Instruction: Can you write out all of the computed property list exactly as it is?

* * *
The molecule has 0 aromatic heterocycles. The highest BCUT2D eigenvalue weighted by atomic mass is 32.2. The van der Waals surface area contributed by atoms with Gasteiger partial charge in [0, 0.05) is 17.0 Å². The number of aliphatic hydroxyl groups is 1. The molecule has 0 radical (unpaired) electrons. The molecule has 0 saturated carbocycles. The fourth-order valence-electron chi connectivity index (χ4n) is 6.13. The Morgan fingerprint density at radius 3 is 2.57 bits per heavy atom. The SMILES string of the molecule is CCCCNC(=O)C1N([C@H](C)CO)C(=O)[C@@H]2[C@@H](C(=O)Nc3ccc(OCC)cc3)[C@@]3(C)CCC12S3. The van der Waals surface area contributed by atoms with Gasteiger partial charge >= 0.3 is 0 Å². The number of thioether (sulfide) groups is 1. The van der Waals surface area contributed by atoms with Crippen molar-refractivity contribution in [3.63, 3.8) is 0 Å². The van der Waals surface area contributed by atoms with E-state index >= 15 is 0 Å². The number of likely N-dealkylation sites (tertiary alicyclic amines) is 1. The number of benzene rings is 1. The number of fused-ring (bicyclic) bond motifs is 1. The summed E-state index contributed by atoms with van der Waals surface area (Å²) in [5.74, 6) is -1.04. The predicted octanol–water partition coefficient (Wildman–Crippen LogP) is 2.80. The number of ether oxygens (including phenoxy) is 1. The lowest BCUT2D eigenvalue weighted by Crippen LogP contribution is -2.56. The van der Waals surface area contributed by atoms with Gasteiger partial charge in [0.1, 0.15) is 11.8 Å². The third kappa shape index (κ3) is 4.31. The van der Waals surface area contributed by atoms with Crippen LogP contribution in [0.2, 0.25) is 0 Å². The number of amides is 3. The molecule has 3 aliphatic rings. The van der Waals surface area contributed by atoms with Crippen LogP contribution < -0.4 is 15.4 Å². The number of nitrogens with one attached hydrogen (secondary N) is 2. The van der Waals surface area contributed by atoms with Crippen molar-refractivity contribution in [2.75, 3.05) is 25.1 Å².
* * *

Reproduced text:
The molecule has 0 aromatic heterocycles. The highest BCUT2D eigenvalue weighted by atomic mass is 32.2. The van der Waals surface area contributed by atoms with Gasteiger partial charge in [0, 0.05) is 17.0 Å². The number of aliphatic hydroxyl groups is 1. The molecule has 0 radical (unpaired) electrons. The molecule has 0 saturated carbocycles. The fourth-order valence-electron chi connectivity index (χ4n) is 6.13. The Morgan fingerprint density at radius 3 is 2.57 bits per heavy atom. The SMILES string of the molecule is CCCCNC(=O)C1N([C@H](C)CO)C(=O)[C@@H]2[C@@H](C(=O)Nc3ccc(OCC)cc3)[C@@]3(C)CCC12S3. The van der Waals surface area contributed by atoms with Gasteiger partial charge >= 0.3 is 0 Å². The number of thioether (sulfide) groups is 1. The van der Waals surface area contributed by atoms with Crippen molar-refractivity contribution in [3.63, 3.8) is 0 Å². The van der Waals surface area contributed by atoms with E-state index >= 15 is 0 Å². The number of likely N-dealkylation sites (tertiary alicyclic amines) is 1. The number of benzene rings is 1. The number of fused-ring (bicyclic) bond motifs is 1. The summed E-state index contributed by atoms with van der Waals surface area (Å²) in [5.74, 6) is -1.04. The predicted octanol–water partition coefficient (Wildman–Crippen LogP) is 2.80. The number of ether oxygens (including phenoxy) is 1. The lowest BCUT2D eigenvalue weighted by Crippen LogP contribution is -2.56. The van der Waals surface area contributed by atoms with Gasteiger partial charge in [0.1, 0.15) is 11.8 Å². The third kappa shape index (κ3) is 4.31. The van der Waals surface area contributed by atoms with Crippen LogP contribution in [0.2, 0.25) is 0 Å². The number of amides is 3. The molecule has 3 aliphatic rings. The van der Waals surface area contributed by atoms with Crippen LogP contribution < -0.4 is 15.4 Å². The number of nitrogens with one attached hydrogen (secondary N) is 2. The van der Waals surface area contributed by atoms with Crippen molar-refractivity contribution in [2.75, 3.05) is 25.1 Å².